What do you get if you cross old fashioned chess with modern day 3-D graphics and a science fiction storyline?
Starcraft is a science fiction real time strategy (RTS) game developed for both Microsoft Windows and Mac OS X platforms. The game offers both a campaign mode, where individuals play the game according to a preset storyline, and a multiplayer mode, where individuals can play with friends or other opponents online.
The basic storyline of the game involves three species: Terran, Protoss and Zerg. The Terran is the human race, the Zerg are mutant bug creatures, and the Protoss are a futuristic breed of aliens.
The objective of the game is to collect minerals and build up forces for an army while trying to defeat other teams. The game requires a significant amount of strategy. Gameplayers can build a myriad of units and implement various combinations of different abilities for their characters. The game is based on strategy and appropriate timing to fight for minerals and resources so one’s team will win.
Starcraft was originally released in 1998, and part one of Starcraft II was released this past July. The release is split into three installments: “Wings of Liberty,” “Heart of the Swarm” and “Legacy of the Void.” Each installment will focus on one of the various species.
Although Starcraft may be a mere hobby for Americans, the game has been heralded as much more than just a game in other nations. When the game was first released, South Korea shut down for an entire day because players wanted to play the game. Stores were closed and cars stopped driving. The entire country was put on hold just so they could press a few buttons on a keyboard.
South Korea’s obsession has gone so far that it has even painted an airplane from its major airline, Korean Airlines, with Starcraft characters. Because who would want to fly in a plain old white plane with just a streak?
However, the most appalling fact is that instead of spending their time watching Korean Glee, Korean teenagers spend their time following Youtube channels that offer professional Starcraft game commentaries. As a result, Korea even has a television channel dedicated to Starcraft II replays. The country also funds professional Starcraft II players, many of whom are paid up to $300,000 to play the game.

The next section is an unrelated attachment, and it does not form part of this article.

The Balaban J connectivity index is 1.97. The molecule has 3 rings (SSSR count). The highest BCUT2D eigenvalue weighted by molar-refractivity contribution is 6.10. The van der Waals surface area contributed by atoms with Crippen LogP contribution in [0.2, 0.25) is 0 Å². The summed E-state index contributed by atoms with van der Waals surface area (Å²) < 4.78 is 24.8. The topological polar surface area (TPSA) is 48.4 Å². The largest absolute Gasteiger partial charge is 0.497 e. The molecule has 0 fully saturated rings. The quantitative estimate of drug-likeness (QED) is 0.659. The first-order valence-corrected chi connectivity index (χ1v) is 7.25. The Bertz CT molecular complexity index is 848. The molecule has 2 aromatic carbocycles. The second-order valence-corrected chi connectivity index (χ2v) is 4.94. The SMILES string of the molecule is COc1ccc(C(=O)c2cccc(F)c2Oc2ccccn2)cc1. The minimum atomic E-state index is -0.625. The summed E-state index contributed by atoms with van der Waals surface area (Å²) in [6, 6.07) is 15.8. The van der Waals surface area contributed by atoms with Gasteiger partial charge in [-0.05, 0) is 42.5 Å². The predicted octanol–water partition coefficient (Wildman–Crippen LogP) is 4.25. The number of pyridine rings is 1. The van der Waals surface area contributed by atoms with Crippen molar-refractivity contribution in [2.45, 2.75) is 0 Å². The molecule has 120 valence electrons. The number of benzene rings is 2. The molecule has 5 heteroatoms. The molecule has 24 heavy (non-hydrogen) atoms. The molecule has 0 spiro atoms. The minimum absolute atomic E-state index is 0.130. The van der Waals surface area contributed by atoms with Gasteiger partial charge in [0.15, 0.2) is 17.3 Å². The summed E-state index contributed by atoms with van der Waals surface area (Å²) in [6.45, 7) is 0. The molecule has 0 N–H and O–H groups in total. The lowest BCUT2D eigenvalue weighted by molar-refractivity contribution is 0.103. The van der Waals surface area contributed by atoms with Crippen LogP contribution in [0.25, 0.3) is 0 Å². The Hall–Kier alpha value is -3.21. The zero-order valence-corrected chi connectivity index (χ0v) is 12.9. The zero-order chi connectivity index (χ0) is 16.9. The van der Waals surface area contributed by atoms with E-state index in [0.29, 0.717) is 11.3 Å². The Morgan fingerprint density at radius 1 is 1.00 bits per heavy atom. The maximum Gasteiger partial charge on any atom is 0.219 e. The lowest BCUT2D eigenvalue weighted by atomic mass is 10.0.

Although Local Area Network (LAN) capabilities have been removed, Starcraft II contains many new features. An LAN is a computer network that covers a small physical area like a home, a small group of buildings or an office. LAN capabilities allowed players to bypass a lot of security measures and essentially play the game without paying for it. As a result, Blizzard, Starcraft’s creator, lost a significant amount of money. The creation of one localized server forces players to have a certain password or key to play.
Starcraft II boasts a significant revolution in 3-D graphics. The game was designed primarily to enhance its multiplayer aspect, and as a result, Battle.net, Starcraft’s “ladder” system for ranked games, has been renovated. New characters and new units have also been added to the game. A new revolutionary aspect of Starcraft II includes its ability to allow players to record their games and then review them afterwards.
Starcraft may be just a game to the average Joe, but it clearly has the magical ability to unify people from all over the world. Maybe politicians should play a game of Starcraft; that’ll achieve world peace.